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3 years, 3 countries, 222 children: Big gut data tracks impact of hygiene on microbiome

By Will Chu , 02-May-2016
Last updated on 02-May-2016 at 15:37 GMT2016-05-02T15:37:39Z

The hygiene hypothesis states that the exposure to pathogens early in life is actually beneficial to the education and development of the human immune system. © iStock.com
The hygiene hypothesis states that the exposure to pathogens early in life is actually beneficial to the education and development of the human immune system. © iStock.com

Gut microbiome development in the early stages of life may explain the rise in autoimmune diseases such as diabetes and multiple sclerosis, a study reports.  

The findings go some way into supporting the theory that exposure to pathogens early in life is actually beneficial to the education and development of the human immune system.

A number of studies have demonstrated a link between the incidence of type 1 diabetes (T1D), multiple sclerosis and other autoimmune diseases  and improved sanitation and decreased incidence of early childhood infections .

The work brings together researchers from the University of Helsinki, Aalto University, Broad Institute and the Novartis Institute of Biomedical Research.

The team began collecting monthly stool samples from 222 infants in three countries from birth to age three: Finland, Estonia and Russian Karelia. Here, they could identify and quantify the bacteria that made up the infants' gut microbiomes.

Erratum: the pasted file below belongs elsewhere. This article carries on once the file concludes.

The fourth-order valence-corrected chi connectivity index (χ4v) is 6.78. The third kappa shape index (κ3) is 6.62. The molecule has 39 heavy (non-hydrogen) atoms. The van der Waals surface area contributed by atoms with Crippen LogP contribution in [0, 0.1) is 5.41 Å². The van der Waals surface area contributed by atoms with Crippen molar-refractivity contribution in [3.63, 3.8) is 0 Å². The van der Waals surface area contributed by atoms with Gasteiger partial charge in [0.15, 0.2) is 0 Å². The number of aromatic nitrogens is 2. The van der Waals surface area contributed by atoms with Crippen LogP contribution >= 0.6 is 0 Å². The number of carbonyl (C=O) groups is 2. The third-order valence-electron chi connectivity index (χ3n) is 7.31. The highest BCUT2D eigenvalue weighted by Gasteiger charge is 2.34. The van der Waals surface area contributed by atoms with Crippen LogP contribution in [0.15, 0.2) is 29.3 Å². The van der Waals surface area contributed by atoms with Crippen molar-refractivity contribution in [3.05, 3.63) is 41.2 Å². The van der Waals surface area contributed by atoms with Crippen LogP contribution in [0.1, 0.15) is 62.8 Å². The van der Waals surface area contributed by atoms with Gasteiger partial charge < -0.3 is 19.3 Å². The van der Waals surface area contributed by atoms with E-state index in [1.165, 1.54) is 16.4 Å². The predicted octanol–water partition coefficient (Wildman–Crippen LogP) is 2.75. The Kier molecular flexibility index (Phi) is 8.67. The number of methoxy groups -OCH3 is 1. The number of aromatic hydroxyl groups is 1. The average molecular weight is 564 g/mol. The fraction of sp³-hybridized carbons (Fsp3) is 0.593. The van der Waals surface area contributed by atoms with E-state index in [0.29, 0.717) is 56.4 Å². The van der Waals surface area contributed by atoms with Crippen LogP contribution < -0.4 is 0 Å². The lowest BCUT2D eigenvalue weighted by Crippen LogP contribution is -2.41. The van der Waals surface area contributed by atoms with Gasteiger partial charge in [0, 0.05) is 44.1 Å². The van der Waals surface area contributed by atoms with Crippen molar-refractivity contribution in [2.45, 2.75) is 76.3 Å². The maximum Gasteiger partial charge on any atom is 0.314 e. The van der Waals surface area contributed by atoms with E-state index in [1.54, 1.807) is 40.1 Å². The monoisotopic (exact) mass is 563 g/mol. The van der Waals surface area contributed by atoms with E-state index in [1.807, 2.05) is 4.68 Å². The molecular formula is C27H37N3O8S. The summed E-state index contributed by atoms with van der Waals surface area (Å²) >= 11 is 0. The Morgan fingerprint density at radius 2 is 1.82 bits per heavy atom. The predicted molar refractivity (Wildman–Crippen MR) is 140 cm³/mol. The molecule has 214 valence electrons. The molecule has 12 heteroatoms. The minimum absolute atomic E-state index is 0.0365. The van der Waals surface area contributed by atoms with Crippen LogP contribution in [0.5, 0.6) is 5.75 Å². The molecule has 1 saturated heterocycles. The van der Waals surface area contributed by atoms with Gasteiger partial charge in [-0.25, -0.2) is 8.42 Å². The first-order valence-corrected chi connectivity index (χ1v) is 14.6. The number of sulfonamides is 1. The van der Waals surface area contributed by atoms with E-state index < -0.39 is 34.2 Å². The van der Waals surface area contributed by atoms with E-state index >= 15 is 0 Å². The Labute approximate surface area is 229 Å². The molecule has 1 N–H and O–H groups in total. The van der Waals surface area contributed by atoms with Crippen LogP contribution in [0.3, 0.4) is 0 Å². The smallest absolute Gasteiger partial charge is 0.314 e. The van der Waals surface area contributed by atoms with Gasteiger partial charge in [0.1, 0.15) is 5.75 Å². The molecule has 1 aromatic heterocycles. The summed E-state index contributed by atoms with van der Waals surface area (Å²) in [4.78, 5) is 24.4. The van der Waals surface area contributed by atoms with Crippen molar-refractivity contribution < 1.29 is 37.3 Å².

Dominant gut bacteria

“We believe that E. coli, which lives in the infant gut in all three countries, might be one of the immune educating bacteria responsible for training the immune system early in life.” (© iStock.com)

They found a strong link between the microbiomes of Finnish and Estonian infants and their Russian Karelian counterparts.

The gut microbiomes of the Finnish and Estonian infants were dominated by Bacteroides species, while Russian Karelian infants had an over-representation of Bifidobacterium early in life and a greater variability over the course of the three-year study.

“We believe that E. coli, which lives in the infant gut in all three countries, might be one of the immune educating bacteria responsible for training the immune system early in life,” said Tommi Vatanen, co-first author of the study.

”But, we found that if you mix Bacteroides with E. coli it can actually inhibit the immune-activating properties of E. coli, and we suspect this might have consequences on the development of the immune system,” he added.

The researchers said the immune activation by E. coli seen in the Russian Karelian infants may represent the relationship humans developed with microbiota over the course of human evolution.

They theorised that the frequency and authority of Bacteroides, in contrast, is a more recent phenomenon related in some way to improved sanitation and standard of living.

 

Source: Cell

Published online ahead of print, doi:10.1016/j.cell.2016.04.007

“Variation in Microbiome LPS Immunogenicity Contributes to Autoimmunity in Humans.”

Authors: Tommi Vatanen et al.

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